Storytelling is dead. Or so Raja Rajamannar, the chief marketing officer of Mastercard, declared in a recent article. No it isn’t and I suspect he knows it.
I say this because his opening contention is patently good storytelling. By introducing the dramatic conflict that drives his story from the first line, he’s employing a tried and tested narrative device to hook the reader. I’ve just repeated it.
Mr Rajamannar goes on to explain how the new Mastercard Priceless experiences (in which cardholders are ‘connected to priceless possibilities’ and subjected to endearing ‘priceless surprises’) is a form of ‘storydoing’ that makes traditional storytelling ‘obsolete’.
Hmmm. I’d argue that ‘storydoing’ is merely storytelling with the consumer as the protagonist of the narrative, the same shift in perspective that underpins much of ‘reality’ TV or immersive gaming, as opposed to traditional drama.
You know when a concept becomes useful in marketing when someone tries to brand it or ™ it. In the past few years, we’ve witnessed the advent of ‘storydoing’, ‘storyscaping’, and ‘the digi-oral age’. It’s fair enough to claim one’s piece of the action or reframe it for a new context. Nonetheless, all these concepts have good old fashioned ‘narrative’ as their mental source code.
The truth is storytelling is zombie-like; it refuses to die. The technologies we use to tell those stories are changing fast, but our brains still seek out timeless narrative patterns as much as our ancestors did. Blame the pace of biological evolution for our disappointing stubbornness to change. Storytelling is built into our DNA. Stories tell us who we are and why we do things. Social fictions are the very foundations of our societies – our faiths, our national myths, even our legal systems.
What’s more surprising is how late in the day narrative has become a buzzword in modern marketing. The recent fashion for storytelling in marketing can be attributed to the bumpy rise of content marketing. The idea was that if marketers brushed up on their storytelling skills, they could produce content that consumers would actively choose to consume and share in this age of on-demand and social media. Brands would become publishers, and marketing would enter the ‘post-advertising’ era.
This didn’t quite come to pass. Advertising is still alive and well. In theory, the thinking was indeed sound. By telling good stories, brands can insert themselves into both our personal and shared cultural narratives. Some brands have done so successfully. Few people have failed to notice the successful storytelling of brands like Dove, Red Bull, or Airbnb. But in practice, it’s also generated of cacophony of worthless noise, as brands scramble to fill their feeds for fear of falling silent.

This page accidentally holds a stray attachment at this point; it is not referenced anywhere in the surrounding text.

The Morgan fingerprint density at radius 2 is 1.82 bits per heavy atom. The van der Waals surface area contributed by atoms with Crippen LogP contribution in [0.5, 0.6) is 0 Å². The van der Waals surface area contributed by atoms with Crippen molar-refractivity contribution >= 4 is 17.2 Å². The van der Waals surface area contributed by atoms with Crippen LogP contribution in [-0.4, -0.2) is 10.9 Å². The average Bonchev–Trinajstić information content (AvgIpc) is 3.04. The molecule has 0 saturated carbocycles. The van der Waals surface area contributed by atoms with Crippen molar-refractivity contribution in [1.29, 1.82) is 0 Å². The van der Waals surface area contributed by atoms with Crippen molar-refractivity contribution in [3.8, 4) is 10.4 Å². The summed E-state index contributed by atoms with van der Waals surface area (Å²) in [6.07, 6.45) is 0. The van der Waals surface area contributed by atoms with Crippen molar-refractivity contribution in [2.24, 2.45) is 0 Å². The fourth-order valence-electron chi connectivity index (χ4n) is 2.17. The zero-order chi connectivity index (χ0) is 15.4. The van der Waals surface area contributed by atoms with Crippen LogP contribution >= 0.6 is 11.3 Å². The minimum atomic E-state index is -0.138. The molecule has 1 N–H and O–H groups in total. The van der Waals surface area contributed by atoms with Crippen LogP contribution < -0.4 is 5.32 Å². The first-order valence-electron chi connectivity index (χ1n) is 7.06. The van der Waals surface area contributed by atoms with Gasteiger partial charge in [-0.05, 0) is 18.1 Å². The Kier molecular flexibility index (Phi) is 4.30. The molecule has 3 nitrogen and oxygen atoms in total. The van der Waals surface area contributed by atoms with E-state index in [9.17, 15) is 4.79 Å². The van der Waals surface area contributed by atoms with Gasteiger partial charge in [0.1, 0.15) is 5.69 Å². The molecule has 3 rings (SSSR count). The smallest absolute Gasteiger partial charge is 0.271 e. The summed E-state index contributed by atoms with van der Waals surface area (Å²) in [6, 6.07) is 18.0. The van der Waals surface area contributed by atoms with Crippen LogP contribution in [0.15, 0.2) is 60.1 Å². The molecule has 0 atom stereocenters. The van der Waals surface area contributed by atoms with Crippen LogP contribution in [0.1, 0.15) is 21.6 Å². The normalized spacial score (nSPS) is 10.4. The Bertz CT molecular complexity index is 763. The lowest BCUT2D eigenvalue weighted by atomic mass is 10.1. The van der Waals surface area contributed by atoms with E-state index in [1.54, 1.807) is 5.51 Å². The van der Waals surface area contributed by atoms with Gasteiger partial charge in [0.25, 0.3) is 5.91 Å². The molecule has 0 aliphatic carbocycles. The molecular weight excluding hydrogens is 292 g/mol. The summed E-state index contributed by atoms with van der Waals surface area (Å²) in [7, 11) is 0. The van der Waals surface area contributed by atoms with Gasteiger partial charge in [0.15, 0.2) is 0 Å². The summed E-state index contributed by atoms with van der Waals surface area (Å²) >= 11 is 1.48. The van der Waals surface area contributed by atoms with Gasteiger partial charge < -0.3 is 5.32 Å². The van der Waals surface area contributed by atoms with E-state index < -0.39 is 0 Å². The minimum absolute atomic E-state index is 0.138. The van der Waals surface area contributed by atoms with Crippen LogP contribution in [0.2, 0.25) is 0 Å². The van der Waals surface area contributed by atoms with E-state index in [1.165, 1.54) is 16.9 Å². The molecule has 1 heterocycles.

As a result, there’s been a backlash against storytelling, and much of it warranted. It’s a much-abused term, and there is a whiff of the Emperor’s New Clothes about it that deserves the opprobrium. Everyone knows a good story when they hear it. Everyone is talking about storytelling in marketing. But too few actually see it for what it is. And that sets off many people’s bullshit alarms. Some of the criticism has been hysterical – “No f***er, you’re not a storyteller”, as Stefan Sagmeister so delicately put it.
But the truth is that storytelling is too human a phenomenon to be wholly maligned or side-lined. It will always be with us. It will always power on even after a bazooka to the face.
This is the first in a series of articles exploring the power of narrative and the ways it can be used in both business and marketing. Its uses stretch way beyond content marketing. Narrative thinking can be used to structure brands at their most fundamental. It can bring to life the raison d’etre of a company. It can make our advertising more memorable. It can make our content more compelling. It can make our brand experiences more involving. It can make customer journeys more sticky. In short, it can be used to make marketing more human and more effective as a result.
So please come back to watch the zombie spring back to life, over and over again.
Ed Woodcock is director of narrative at storytelling agency Aesop.